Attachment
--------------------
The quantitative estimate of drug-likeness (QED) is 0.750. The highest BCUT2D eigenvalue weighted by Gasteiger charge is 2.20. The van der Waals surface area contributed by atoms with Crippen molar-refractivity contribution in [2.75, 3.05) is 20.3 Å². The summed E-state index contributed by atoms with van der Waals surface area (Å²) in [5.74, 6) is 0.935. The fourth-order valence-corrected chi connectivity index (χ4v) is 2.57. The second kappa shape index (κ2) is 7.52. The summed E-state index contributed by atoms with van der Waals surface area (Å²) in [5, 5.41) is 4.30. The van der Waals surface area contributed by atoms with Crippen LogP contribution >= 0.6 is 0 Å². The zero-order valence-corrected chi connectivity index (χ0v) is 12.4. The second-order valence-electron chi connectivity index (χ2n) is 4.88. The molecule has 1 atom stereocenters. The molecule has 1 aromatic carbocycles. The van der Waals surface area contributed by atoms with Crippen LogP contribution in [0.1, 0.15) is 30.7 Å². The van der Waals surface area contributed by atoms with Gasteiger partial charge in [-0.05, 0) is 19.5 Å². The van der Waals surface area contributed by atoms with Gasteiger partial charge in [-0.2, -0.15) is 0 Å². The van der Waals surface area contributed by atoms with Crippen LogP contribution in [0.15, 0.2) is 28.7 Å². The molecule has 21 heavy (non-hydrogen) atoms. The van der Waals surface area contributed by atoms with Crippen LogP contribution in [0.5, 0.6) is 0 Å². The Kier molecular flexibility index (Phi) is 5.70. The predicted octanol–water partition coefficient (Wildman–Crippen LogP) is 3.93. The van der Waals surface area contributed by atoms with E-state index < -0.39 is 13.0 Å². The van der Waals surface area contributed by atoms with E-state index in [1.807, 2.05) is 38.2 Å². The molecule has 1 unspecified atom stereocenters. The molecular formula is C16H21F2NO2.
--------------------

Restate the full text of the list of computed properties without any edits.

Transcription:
The quantitative estimate of drug-likeness (QED) is 0.750. The highest BCUT2D eigenvalue weighted by Gasteiger charge is 2.20. The van der Waals surface area contributed by atoms with Crippen molar-refractivity contribution in [2.75, 3.05) is 20.3 Å². The summed E-state index contributed by atoms with van der Waals surface area (Å²) in [5.74, 6) is 0.935. The fourth-order valence-corrected chi connectivity index (χ4v) is 2.57. The second kappa shape index (κ2) is 7.52. The summed E-state index contributed by atoms with van der Waals surface area (Å²) in [5, 5.41) is 4.30. The van der Waals surface area contributed by atoms with Crippen LogP contribution >= 0.6 is 0 Å². The zero-order valence-corrected chi connectivity index (χ0v) is 12.4. The second-order valence-electron chi connectivity index (χ2n) is 4.88. The molecule has 1 atom stereocenters. The molecule has 1 aromatic carbocycles. The van der Waals surface area contributed by atoms with Crippen LogP contribution in [0.1, 0.15) is 30.7 Å². The van der Waals surface area contributed by atoms with Gasteiger partial charge in [-0.05, 0) is 19.5 Å². The van der Waals surface area contributed by atoms with Gasteiger partial charge in [-0.2, -0.15) is 0 Å². The van der Waals surface area contributed by atoms with Crippen LogP contribution in [0.15, 0.2) is 28.7 Å². The molecule has 21 heavy (non-hydrogen) atoms. The van der Waals surface area contributed by atoms with Crippen LogP contribution in [0.5, 0.6) is 0 Å². The Kier molecular flexibility index (Phi) is 5.70. The predicted octanol–water partition coefficient (Wildman–Crippen LogP) is 3.93. The van der Waals surface area contributed by atoms with E-state index < -0.39 is 13.0 Å². The van der Waals surface area contributed by atoms with E-state index in [1.807, 2.05) is 38.2 Å². The molecule has 1 unspecified atom stereocenters. The molecular formula is C16H21F2NO2.